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Joint hypermobility syndrome

Joint hypermobility syndrome is where you get pain and stiffness from having very flexible joints.

Symptoms of joint hypermobility syndrome include joint pain and stiffness, and regularly spraining or dislocating your joints.

Treatment for joint hypermobility syndrome usually involves painkillers and strength exercises to protect your joints.

Joint hypermobility syndrome usually runs in families. The joints are loose and the skin is stretchy because the tissues they're made of are weak.

Read more on the NHS website.

Symptoms of joint hypermobility syndrome include joint pain and stiffness, and regularly spraining or dislocating your joints.

See a GP if you:

These can be symptoms of joint hypermobility syndrome.

Read more on the NHS website.

Treatment for joint hypermobility syndrome usually involves painkillers and strength exercises to protect your joints.

Medical treatments

There's no cure for joint hypermobility syndrome.

The main treatment is improving muscle strength and fitness so your joints are protected.

Ask a GP to refer you to a physiotherapist or occupational therapist for specialist advice.

You can also book them privately.

They can help you:

  • reduce pain and the risk of dislocations
  • improve muscle strength and fitness
  • improve posture and balance

Treating joint pain

Paracetamol and anti-inflammatory painkillers (like ibuprofen, which can come in tablets, gels and sprays) may help ease any pain.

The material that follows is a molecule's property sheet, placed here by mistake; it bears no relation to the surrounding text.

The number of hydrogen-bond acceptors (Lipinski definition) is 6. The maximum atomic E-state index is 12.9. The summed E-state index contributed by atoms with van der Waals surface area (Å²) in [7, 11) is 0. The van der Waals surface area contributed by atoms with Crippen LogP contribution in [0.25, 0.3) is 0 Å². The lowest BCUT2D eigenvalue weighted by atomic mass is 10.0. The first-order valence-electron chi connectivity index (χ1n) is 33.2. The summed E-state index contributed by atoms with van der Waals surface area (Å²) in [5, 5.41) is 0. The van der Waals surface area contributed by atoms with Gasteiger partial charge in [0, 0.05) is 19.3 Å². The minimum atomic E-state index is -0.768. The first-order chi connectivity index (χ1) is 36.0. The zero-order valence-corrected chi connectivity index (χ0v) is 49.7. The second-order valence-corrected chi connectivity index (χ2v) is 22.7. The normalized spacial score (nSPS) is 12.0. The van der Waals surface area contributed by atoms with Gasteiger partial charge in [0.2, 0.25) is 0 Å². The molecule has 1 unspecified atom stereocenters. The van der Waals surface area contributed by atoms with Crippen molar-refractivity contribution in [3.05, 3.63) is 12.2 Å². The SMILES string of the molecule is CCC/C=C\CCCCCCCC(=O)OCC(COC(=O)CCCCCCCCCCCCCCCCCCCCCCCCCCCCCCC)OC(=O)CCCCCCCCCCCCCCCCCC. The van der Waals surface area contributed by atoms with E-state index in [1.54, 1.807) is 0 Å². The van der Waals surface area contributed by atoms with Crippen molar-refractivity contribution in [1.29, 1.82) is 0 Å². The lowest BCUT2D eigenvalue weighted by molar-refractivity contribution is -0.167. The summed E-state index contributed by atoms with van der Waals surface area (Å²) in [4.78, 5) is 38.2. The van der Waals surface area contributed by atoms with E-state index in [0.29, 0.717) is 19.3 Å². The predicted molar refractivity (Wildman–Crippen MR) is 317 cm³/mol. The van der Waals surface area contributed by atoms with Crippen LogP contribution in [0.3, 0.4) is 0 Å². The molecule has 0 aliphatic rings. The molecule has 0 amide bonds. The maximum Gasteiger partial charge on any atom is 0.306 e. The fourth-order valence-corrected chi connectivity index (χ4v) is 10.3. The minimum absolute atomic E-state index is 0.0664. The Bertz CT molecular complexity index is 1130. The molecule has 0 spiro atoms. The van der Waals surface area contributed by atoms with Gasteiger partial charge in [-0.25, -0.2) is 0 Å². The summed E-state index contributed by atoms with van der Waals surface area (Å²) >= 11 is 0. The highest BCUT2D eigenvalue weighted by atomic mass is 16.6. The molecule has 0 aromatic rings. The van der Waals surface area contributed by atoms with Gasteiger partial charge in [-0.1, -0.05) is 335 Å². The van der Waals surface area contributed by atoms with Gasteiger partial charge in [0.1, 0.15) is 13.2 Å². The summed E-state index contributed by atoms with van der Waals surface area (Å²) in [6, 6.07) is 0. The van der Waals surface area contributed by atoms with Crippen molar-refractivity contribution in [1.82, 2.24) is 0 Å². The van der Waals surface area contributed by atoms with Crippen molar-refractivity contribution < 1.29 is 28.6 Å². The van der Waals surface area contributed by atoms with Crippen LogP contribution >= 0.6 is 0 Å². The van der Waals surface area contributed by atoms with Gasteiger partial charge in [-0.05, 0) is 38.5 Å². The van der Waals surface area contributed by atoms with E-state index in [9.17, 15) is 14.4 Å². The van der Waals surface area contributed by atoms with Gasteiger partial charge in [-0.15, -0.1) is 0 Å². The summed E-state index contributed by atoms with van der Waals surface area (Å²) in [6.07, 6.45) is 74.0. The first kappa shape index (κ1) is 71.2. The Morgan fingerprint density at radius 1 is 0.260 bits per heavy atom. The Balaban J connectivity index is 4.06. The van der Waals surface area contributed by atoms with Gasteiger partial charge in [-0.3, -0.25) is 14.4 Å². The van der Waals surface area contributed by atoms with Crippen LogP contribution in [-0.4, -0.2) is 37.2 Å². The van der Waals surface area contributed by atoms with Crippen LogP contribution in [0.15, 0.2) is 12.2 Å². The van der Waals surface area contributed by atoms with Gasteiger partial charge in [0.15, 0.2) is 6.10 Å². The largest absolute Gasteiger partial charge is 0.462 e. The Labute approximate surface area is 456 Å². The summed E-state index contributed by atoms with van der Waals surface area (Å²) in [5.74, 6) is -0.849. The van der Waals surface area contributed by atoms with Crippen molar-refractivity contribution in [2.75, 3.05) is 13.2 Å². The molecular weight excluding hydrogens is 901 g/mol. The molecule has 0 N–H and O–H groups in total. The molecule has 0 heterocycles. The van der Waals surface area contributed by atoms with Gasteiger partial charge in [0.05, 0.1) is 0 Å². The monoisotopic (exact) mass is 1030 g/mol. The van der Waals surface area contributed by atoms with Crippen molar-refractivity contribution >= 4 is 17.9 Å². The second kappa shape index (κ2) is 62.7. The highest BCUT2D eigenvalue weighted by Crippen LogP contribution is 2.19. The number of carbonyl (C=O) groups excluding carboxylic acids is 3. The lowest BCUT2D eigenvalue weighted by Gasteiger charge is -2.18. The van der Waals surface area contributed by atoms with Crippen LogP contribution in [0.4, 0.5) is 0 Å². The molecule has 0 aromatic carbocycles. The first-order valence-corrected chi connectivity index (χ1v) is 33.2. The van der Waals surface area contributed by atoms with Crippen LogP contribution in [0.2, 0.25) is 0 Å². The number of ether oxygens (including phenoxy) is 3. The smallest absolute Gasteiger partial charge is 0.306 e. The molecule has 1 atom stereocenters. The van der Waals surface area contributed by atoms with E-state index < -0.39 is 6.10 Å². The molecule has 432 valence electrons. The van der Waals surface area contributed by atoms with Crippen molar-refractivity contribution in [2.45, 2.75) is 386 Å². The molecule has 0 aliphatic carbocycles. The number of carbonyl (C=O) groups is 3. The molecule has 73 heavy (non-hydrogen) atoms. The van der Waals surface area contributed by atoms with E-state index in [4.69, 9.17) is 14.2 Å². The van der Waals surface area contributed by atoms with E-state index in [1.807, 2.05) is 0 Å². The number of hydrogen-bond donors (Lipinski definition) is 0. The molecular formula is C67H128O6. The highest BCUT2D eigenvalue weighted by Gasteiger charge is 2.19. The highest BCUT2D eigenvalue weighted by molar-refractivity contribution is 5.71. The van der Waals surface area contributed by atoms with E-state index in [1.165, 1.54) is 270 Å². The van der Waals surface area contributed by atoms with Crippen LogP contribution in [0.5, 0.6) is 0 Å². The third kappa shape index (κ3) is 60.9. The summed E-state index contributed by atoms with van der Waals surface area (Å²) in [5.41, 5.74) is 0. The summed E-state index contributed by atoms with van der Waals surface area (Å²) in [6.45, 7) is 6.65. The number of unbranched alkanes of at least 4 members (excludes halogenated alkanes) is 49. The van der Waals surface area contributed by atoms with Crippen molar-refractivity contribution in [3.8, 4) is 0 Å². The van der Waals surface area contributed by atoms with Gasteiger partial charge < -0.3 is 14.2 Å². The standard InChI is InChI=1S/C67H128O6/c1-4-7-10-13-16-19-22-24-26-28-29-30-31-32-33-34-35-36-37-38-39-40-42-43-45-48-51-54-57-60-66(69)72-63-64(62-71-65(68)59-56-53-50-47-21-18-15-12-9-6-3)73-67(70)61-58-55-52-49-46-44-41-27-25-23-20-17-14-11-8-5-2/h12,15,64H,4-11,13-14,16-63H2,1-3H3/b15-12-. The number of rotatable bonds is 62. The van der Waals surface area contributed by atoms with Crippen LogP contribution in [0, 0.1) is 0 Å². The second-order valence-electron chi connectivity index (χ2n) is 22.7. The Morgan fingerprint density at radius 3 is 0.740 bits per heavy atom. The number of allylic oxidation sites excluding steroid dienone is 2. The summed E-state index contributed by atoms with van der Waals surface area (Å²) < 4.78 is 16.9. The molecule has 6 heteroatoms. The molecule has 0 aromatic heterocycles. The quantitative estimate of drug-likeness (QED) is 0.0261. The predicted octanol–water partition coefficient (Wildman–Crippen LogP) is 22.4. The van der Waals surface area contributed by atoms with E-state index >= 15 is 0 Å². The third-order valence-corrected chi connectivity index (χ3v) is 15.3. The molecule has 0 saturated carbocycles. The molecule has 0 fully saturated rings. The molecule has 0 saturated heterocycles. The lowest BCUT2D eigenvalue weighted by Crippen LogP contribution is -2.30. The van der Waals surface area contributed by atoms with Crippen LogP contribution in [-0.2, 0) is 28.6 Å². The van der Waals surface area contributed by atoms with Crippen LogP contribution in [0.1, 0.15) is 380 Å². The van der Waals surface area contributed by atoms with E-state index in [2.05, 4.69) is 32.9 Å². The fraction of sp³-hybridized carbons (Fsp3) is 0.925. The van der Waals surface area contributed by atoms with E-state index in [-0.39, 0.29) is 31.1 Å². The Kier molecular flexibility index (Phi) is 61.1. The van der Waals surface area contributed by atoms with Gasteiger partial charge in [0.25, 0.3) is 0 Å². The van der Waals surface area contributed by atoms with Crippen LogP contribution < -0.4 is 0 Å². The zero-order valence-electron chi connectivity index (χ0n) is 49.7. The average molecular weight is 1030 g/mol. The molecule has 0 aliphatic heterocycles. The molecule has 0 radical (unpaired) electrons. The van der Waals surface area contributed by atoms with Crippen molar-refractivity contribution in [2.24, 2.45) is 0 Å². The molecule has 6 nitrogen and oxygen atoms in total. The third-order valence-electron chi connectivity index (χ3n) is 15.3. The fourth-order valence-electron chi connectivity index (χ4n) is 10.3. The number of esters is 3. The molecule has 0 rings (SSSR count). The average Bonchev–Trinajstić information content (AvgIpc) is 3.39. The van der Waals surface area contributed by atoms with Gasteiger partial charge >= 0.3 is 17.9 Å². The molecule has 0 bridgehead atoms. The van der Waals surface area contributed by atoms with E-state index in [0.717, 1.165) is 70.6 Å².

Speak to a pharmacist about the best treatment for you.

A GP may be able to prescribe stronger painkillers.

If you're in severe pain, ask a GP to refer you to a pain clinic to help you learn how to cope better with pain.

To help ease joint pain and stiffness, you can:

  • have warm baths
  • use hot water bottles
  • use heat-rub cream

Self-care

If you have joint hypermobility syndrome, there are things you can do to improve joint and muscle strength, and reduce strain.


Do

  • gentle low-impact exercise like swimming or cycling (not doing any exercise can make your symptoms worse)
  • maintain a healthy weight
  • buy good, firm shoes
  • if you have flat feet, use special insoles (support arches) in shoes

Don't

  • do not do high-impact exercise
  • do not overexercise
  • do not grip things too tightly
  • do not overextend your joints just because you can

Read more on the NHS website.

Joint hypermobility syndrome usually runs in families. The joints are loose and the skin is stretchy because the tissues they're made of are weak.

Read more on the NHS website.